- The ranks of Canadian renters is growing fast. Though two-thirds of Canadian households owned their home in 2021, renters have increased at three times the rate of homeowners in the past decade.
- The shift to renting has been widespread across age groups and areas, though younger Canadians and urbanites still make up the largest group.
- Growth in rentership is now strongest among baby boomers and in smaller cities.
- The affordability pressures, demographic forces, and behavioural preferences currently driving this change will continue to fuel it in the years ahead.
- The bottom line: The rapid growth in renters isn’t about to slow down. Concerted efforts among policymakers, developers and builders are required to ensure, expand and diversify Canada’s stock of suitable, affordable, and stable rental housing.
The rise of the renters
There have never been so many renters in Canada. According to the 2021 Census, almost 5 million households rented the home they lived in last year—up from 4.1 million a decade earlier. And while owner households still dominate the Canadian landscape by a ratio of two-to-one, renters accounted for most of the growth over the past 10 years. Rentership increased by 876,000 households (or 22%) compared to a rise of 770,000 (8%) in owner households.
Millennials are renting for longer than previous generations
Renting used to be a swift rite of passage to buying a first home. But there’s ample evidence that younger generations of Canadians aren’t progressing up the housing ladder (from rental housing to starter homes to larger homes) quite so fast. Indeed, data suggests millennials’ ownership rates are lagging those of previous generations at the same age. And millennials are lingering in rentership three to five years longer than their baby boomer counterparts.
This isn’t necessarily by choice. Challenging affordability conditions are no doubt impeding millennials’ climb up the housing ladder—and especially their entry into home ownership. Despite many programs to help first-time homebuyers, the rate of home ownership (66% in 2021) is now trending lower and getting ever-closer to the OECD average (64%).
Enter the boomers: rentership not just a young, urban phenomenon
Cost pressures have historically made renting more common among younger age groups and urban households. But recent census data points to a broader shift over the last decade. Between 2011 and 2021, baby boomers (born 1946 to 1964, and the largest generation of Canadians) surpassed millennials (born 1981 to 1996) as the fastest growing group of renters (+4%). Additionally, the share of renter households has increased across municipalities of all sizes. At 22%, renter growth over the last ten years was slightly stronger in smaller cities (census agglomeration areas) than in larger cities (census metropolitan areas) at 21%. The widespread shift toward renting suggests affordability issues in large urban areas may not be the only driving force.
Demographic trends also fuel rental demand
Rising immigration and an aging population are also supporting rental demand. Given most newcomers typically rent for the first five to ten years of living in Canada, rapidly growing immigration targets (rising from 250,000 in 2011 to more than 401,000 in 2021) have significantly boosted demand for rental housing. Of the one million recent immigrants (a landed immigrant or permanent resident for five years or less) living in private dwellings, 56% (640,700) were living in rented accommodation in 2018. That’s nearly two-times the national average, leaving immigrants to represent a disproportionately high share of rental households in Canada.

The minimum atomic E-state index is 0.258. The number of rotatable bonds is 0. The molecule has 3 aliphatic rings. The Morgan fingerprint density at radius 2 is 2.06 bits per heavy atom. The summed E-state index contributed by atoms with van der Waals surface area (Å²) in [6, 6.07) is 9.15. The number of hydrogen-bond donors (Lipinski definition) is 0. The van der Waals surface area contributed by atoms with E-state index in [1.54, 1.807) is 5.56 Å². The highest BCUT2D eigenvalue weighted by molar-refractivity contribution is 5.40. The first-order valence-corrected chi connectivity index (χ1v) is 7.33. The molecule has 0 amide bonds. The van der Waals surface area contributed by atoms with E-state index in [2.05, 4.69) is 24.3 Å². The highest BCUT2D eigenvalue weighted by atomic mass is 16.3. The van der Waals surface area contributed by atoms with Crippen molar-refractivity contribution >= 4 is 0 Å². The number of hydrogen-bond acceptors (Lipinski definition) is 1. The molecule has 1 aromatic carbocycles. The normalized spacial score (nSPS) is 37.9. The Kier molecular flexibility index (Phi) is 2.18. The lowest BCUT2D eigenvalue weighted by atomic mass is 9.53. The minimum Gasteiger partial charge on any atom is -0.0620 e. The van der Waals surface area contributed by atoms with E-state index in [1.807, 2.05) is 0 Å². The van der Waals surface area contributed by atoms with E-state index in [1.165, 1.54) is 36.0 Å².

Canada’s aging population has also bolstered demand. Of the 5 million tenant-occupied dwellings recorded in 2021, nearly a quarter (22%) were occupied by seniors aged 65+. That’s a 3 percentage-point increase from the 19% share reported in 2011.
And more Canadians are choosing to live alone. Since two incomes are often necessary to cover the high costs of ownership, many of these individuals end up renting. As of 2016, persons living alone overtook married couples as the most prominent household type, representing nearly 30% of all households in 2021.
We expect these demographic and behavioural trends to continue fueling demand for rental housing in the years ahead.
Wider array of rental housing needed
Burgeoning rentership will put tremendous pressure on our rental stock—already stretched and inadequate in many parts of the country. We’ll need to build more rental units. A lot more. And they’ll have to be the right kinds of units to meet the population’s increasingly diverse needs and income levels. This includes rental options suitable for families—that is, in neighborhoods close to schools and other amenities. The sharp rise in renter households living in single and semi-detached homes (+33%) over the last 10 years also speaks to a growing need for rental housing in lower density areas.
We believe addressing the so-called “missing middle” in some of Canada’s largest cities would go a long way toward broadening rental options. And as the federal and some provincial (e.g. Ontario) governments aim to double housing construction over the next decade, there’s a golden opportunity to do just that through the right mix of policies, regulatory changes and incentives.
Robert Hogue is responsible for providing analysis and forecasts on the Canadian housing market and provincial economies. Robert holds a Master’s degree in economics from Queen’s University and a Bachelor’s degree from Université de Montréal. He joined RBC in 2008.
Rachel Battaglia is an economist at RBC. She is a member of the Macro and Regional Analysis Group, providing analysis for the provincial macroeconomic outlook.
Proof Point is edited by Edited by Naomi Powell, Managing Editor of RBC Economics & Thought Leadership.
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